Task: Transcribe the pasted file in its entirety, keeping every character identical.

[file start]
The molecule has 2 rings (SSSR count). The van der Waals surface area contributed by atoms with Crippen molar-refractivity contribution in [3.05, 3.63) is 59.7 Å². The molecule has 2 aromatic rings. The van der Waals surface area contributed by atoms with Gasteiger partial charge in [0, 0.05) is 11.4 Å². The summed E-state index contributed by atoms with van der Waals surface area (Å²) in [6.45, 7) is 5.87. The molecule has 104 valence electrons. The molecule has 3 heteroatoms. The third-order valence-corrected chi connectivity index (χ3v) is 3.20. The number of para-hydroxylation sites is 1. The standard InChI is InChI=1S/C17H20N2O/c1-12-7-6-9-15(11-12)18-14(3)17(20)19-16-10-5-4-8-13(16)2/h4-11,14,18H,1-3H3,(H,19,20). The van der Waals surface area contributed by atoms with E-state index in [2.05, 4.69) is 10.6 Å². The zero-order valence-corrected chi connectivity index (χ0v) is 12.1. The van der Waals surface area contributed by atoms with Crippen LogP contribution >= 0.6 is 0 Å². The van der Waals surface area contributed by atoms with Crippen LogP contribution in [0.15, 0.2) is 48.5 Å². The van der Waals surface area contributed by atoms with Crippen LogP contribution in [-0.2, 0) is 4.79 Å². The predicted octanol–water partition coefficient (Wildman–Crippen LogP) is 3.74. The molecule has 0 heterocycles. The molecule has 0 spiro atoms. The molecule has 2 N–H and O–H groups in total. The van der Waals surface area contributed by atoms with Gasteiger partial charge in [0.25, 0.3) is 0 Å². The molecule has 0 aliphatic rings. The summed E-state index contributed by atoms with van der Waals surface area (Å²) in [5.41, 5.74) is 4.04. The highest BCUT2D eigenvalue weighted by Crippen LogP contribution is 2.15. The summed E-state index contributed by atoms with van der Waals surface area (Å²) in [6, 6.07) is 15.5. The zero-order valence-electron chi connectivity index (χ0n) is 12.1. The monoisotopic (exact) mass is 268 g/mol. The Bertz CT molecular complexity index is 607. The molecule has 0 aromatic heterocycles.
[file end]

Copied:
The molecule has 2 rings (SSSR count). The van der Waals surface area contributed by atoms with Crippen molar-refractivity contribution in [3.05, 3.63) is 59.7 Å². The molecule has 2 aromatic rings. The van der Waals surface area contributed by atoms with Gasteiger partial charge in [0, 0.05) is 11.4 Å². The summed E-state index contributed by atoms with van der Waals surface area (Å²) in [6.45, 7) is 5.87. The molecule has 104 valence electrons. The molecule has 3 heteroatoms. The third-order valence-corrected chi connectivity index (χ3v) is 3.20. The number of para-hydroxylation sites is 1. The standard InChI is InChI=1S/C17H20N2O/c1-12-7-6-9-15(11-12)18-14(3)17(20)19-16-10-5-4-8-13(16)2/h4-11,14,18H,1-3H3,(H,19,20). The van der Waals surface area contributed by atoms with E-state index in [2.05, 4.69) is 10.6 Å². The zero-order valence-corrected chi connectivity index (χ0v) is 12.1. The van der Waals surface area contributed by atoms with Crippen LogP contribution >= 0.6 is 0 Å². The van der Waals surface area contributed by atoms with Crippen LogP contribution in [0.15, 0.2) is 48.5 Å². The van der Waals surface area contributed by atoms with Crippen LogP contribution in [-0.2, 0) is 4.79 Å². The predicted octanol–water partition coefficient (Wildman–Crippen LogP) is 3.74. The molecule has 0 heterocycles. The molecule has 0 spiro atoms. The molecule has 2 N–H and O–H groups in total. The van der Waals surface area contributed by atoms with Gasteiger partial charge in [0.25, 0.3) is 0 Å². The molecule has 0 aliphatic rings. The summed E-state index contributed by atoms with van der Waals surface area (Å²) in [5.41, 5.74) is 4.04. The highest BCUT2D eigenvalue weighted by Crippen LogP contribution is 2.15. The summed E-state index contributed by atoms with van der Waals surface area (Å²) in [6, 6.07) is 15.5. The zero-order valence-electron chi connectivity index (χ0n) is 12.1. The monoisotopic (exact) mass is 268 g/mol. The Bertz CT molecular complexity index is 607. The molecule has 0 aromatic heterocycles.